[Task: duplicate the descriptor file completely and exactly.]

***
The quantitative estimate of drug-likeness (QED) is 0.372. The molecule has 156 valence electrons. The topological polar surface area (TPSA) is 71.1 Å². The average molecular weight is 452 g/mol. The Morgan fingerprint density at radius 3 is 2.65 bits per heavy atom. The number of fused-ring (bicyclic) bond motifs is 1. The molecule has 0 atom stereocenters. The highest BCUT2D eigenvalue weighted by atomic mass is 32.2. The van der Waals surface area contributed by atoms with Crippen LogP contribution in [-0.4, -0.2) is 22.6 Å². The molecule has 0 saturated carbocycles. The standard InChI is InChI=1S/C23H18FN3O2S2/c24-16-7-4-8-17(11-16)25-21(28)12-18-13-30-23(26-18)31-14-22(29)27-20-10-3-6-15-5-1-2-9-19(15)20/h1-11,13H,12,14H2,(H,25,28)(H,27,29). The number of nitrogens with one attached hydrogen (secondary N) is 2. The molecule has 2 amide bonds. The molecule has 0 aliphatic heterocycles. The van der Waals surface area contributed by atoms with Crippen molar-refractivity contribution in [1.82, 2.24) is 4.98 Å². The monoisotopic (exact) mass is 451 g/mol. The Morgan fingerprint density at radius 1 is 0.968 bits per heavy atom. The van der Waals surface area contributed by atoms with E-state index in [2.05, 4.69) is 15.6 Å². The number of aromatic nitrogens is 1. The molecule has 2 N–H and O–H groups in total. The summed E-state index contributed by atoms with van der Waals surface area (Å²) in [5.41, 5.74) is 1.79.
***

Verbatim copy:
The quantitative estimate of drug-likeness (QED) is 0.372. The molecule has 156 valence electrons. The topological polar surface area (TPSA) is 71.1 Å². The average molecular weight is 452 g/mol. The Morgan fingerprint density at radius 3 is 2.65 bits per heavy atom. The number of fused-ring (bicyclic) bond motifs is 1. The molecule has 0 atom stereocenters. The highest BCUT2D eigenvalue weighted by atomic mass is 32.2. The van der Waals surface area contributed by atoms with Crippen LogP contribution in [-0.4, -0.2) is 22.6 Å². The molecule has 0 saturated carbocycles. The standard InChI is InChI=1S/C23H18FN3O2S2/c24-16-7-4-8-17(11-16)25-21(28)12-18-13-30-23(26-18)31-14-22(29)27-20-10-3-6-15-5-1-2-9-19(15)20/h1-11,13H,12,14H2,(H,25,28)(H,27,29). The number of nitrogens with one attached hydrogen (secondary N) is 2. The molecule has 2 amide bonds. The molecule has 0 aliphatic heterocycles. The van der Waals surface area contributed by atoms with Crippen molar-refractivity contribution in [1.82, 2.24) is 4.98 Å². The monoisotopic (exact) mass is 451 g/mol. The Morgan fingerprint density at radius 1 is 0.968 bits per heavy atom. The van der Waals surface area contributed by atoms with E-state index in [2.05, 4.69) is 15.6 Å². The number of aromatic nitrogens is 1. The molecule has 2 N–H and O–H groups in total. The summed E-state index contributed by atoms with van der Waals surface area (Å²) in [5.41, 5.74) is 1.79.